At a recent event in San Francisco, former Vice President Al Gore spoke about the economic benefits of dealing with climate change now, rather than putting it off or trying to avoid it altogether. According to Gore, one way to motivate people to fund research for and invest in new solutions to climate change is the shift the way we are looking at the problem. For some, the monetary motivation of framing climate change as “the single biggest investment opportunity in history” may help them get behind the cause.
How big does Al Gore estimate the solution of this problem to be? To put things in perspective, he claimed that “the sustainability revolution has the magnitude of the agricultural and industrial revolutions but the speed of the digital revolution.”
Al Gore’s Involvement In Climate Activism
Al Gore is not a newcomer to climate activism. Though his activism began when he was a politician, one of Gore’s more famous pushes for climate action was his documentary “An Inconvenient Truth”, released in 2006.
Now, Al Gore gives frequent talks all over the country. He also puts on a climate awareness event called “24 hours of reality”. This year’s event just occurred on this past Wednesday and Thursday.
So, What Is The Payoff?
It’s difficult to quantify the exact payoff of resolving the climate crisis. However, it is not too difficult to imagine the losses that would occur if current emissions and pollution rates continue.
The Economist Intelligence Unit estimates that the global economy would undoubtably shrink. Current estimates hover around 3% in the next 30 years if climate change goes untreated.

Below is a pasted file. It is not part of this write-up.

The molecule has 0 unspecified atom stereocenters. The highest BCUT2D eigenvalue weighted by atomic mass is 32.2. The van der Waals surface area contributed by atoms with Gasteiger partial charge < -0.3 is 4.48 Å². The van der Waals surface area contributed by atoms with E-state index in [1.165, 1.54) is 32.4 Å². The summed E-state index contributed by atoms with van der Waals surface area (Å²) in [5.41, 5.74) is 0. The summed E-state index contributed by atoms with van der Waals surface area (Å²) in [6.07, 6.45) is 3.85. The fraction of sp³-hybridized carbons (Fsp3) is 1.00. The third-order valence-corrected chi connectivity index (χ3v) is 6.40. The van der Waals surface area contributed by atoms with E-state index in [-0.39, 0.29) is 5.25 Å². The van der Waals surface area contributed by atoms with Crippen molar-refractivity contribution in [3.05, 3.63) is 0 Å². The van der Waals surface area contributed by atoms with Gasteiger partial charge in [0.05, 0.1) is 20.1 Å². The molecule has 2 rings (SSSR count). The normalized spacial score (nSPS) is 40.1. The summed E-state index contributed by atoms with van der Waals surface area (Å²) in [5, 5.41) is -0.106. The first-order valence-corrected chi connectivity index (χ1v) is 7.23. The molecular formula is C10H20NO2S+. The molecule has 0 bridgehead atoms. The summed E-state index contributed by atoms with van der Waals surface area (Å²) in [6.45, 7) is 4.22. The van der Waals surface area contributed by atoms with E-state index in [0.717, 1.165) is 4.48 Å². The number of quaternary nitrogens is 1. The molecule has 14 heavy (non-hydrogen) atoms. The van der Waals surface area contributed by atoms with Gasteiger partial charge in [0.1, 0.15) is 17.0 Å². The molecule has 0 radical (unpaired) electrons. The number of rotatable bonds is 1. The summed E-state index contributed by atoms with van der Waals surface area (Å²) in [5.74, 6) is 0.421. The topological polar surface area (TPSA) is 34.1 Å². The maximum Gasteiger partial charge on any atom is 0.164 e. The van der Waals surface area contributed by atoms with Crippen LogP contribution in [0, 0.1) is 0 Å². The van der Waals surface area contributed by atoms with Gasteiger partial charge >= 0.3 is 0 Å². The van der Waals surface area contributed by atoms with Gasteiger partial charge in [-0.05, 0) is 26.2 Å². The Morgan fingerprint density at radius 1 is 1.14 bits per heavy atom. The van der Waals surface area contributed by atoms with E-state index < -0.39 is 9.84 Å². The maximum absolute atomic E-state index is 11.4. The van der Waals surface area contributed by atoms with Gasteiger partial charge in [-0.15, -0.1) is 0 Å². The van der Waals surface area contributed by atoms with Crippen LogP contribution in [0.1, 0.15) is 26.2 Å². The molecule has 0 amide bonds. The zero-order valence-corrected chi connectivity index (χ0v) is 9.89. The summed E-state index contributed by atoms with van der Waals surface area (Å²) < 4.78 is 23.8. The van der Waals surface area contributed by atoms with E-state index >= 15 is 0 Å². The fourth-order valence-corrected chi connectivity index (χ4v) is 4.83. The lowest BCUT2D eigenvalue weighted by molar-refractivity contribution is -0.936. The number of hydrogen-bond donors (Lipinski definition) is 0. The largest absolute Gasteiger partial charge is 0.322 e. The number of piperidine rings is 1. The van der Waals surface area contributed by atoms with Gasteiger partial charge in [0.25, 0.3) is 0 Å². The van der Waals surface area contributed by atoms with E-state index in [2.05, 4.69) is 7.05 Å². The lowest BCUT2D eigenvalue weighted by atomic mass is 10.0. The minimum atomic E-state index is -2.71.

However, according to a study by the National Bureau of Economic Research in August, the growth per capita could decrease by 10.5% by the end of the century without climate change action starting now.
A Problem Too Costly To Ignore
Letting the problem of global warming sit for the next 81 years could also have direct costs to nations across the world as we attempt to deal with repercussions. The most costly and evident now include dealing with natural disasters and increased premature death.
Other concerns include lost property on coasts due to rising sea levels and lost wages due to heat waves.
Specifically in the United States, The Fourth National Climate Assessment predicted some dire impacts by the end of the century. Some of the highest costs would come from heat-related deaths at an estimated $141 billion.
Another is lost wages in outdoor industries due to heat waves at $155 billion, and lost coastal property at $118 billion.
A Look Forward
The biggest reasons for fighting climate change shouldn’t be purely economical. Instead, they should be rooted in the ethical obligation of maintaining the planet for ourselves and our posterity. However, different arguments can spur more action and persuade a larger audience to fight for change.
Thus, looking at climate change from an economic perspective might help to foster changes to prevent tragedy.
If we deal with climate change effectively and with a strong commitment, then we can reap the benefits. If we let the problem sit and grow worse, then we will pay the price.